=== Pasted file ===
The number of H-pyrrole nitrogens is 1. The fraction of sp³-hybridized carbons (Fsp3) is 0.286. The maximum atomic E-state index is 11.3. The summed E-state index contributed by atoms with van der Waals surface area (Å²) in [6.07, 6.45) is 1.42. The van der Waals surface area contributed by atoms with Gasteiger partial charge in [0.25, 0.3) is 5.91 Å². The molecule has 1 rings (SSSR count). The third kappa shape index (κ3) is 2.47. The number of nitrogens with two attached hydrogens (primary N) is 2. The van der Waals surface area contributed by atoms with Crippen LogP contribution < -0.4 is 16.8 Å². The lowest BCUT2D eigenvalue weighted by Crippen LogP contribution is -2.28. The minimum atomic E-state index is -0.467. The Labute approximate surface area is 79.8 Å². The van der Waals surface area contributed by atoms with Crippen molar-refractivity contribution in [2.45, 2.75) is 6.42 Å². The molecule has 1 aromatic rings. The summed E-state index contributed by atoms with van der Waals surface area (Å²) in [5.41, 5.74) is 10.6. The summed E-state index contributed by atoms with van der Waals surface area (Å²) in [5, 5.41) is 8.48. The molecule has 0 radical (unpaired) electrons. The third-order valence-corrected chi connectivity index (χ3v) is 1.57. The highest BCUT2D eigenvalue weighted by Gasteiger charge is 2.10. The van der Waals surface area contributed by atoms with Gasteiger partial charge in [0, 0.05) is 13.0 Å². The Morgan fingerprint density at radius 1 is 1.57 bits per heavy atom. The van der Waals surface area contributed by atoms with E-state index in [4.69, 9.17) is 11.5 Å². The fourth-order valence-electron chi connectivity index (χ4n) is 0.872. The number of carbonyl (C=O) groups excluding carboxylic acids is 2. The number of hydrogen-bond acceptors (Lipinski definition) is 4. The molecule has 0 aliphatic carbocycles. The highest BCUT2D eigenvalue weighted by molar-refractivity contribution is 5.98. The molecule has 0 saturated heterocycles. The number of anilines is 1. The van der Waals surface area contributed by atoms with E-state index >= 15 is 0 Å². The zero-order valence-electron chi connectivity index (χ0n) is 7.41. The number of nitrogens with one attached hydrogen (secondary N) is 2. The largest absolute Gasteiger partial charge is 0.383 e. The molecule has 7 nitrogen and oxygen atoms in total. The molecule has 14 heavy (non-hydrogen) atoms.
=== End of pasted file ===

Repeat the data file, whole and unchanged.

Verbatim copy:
The number of H-pyrrole nitrogens is 1. The fraction of sp³-hybridized carbons (Fsp3) is 0.286. The maximum atomic E-state index is 11.3. The summed E-state index contributed by atoms with van der Waals surface area (Å²) in [6.07, 6.45) is 1.42. The van der Waals surface area contributed by atoms with Gasteiger partial charge in [0.25, 0.3) is 5.91 Å². The molecule has 1 rings (SSSR count). The third kappa shape index (κ3) is 2.47. The number of nitrogens with two attached hydrogens (primary N) is 2. The van der Waals surface area contributed by atoms with Crippen LogP contribution < -0.4 is 16.8 Å². The lowest BCUT2D eigenvalue weighted by Crippen LogP contribution is -2.28. The minimum atomic E-state index is -0.467. The Labute approximate surface area is 79.8 Å². The van der Waals surface area contributed by atoms with Crippen molar-refractivity contribution in [2.45, 2.75) is 6.42 Å². The molecule has 1 aromatic rings. The summed E-state index contributed by atoms with van der Waals surface area (Å²) in [5.41, 5.74) is 10.6. The summed E-state index contributed by atoms with van der Waals surface area (Å²) in [5, 5.41) is 8.48. The molecule has 0 radical (unpaired) electrons. The third-order valence-corrected chi connectivity index (χ3v) is 1.57. The highest BCUT2D eigenvalue weighted by Gasteiger charge is 2.10. The van der Waals surface area contributed by atoms with Gasteiger partial charge in [0, 0.05) is 13.0 Å². The Morgan fingerprint density at radius 1 is 1.57 bits per heavy atom. The van der Waals surface area contributed by atoms with E-state index in [4.69, 9.17) is 11.5 Å². The fourth-order valence-electron chi connectivity index (χ4n) is 0.872. The number of carbonyl (C=O) groups excluding carboxylic acids is 2. The number of hydrogen-bond acceptors (Lipinski definition) is 4. The molecule has 0 aliphatic carbocycles. The highest BCUT2D eigenvalue weighted by molar-refractivity contribution is 5.98. The molecule has 0 saturated heterocycles. The number of anilines is 1. The van der Waals surface area contributed by atoms with E-state index >= 15 is 0 Å². The zero-order valence-electron chi connectivity index (χ0n) is 7.41. The number of nitrogens with one attached hydrogen (secondary N) is 2. The largest absolute Gasteiger partial charge is 0.383 e. The molecule has 7 nitrogen and oxygen atoms in total. The molecule has 14 heavy (non-hydrogen) atoms.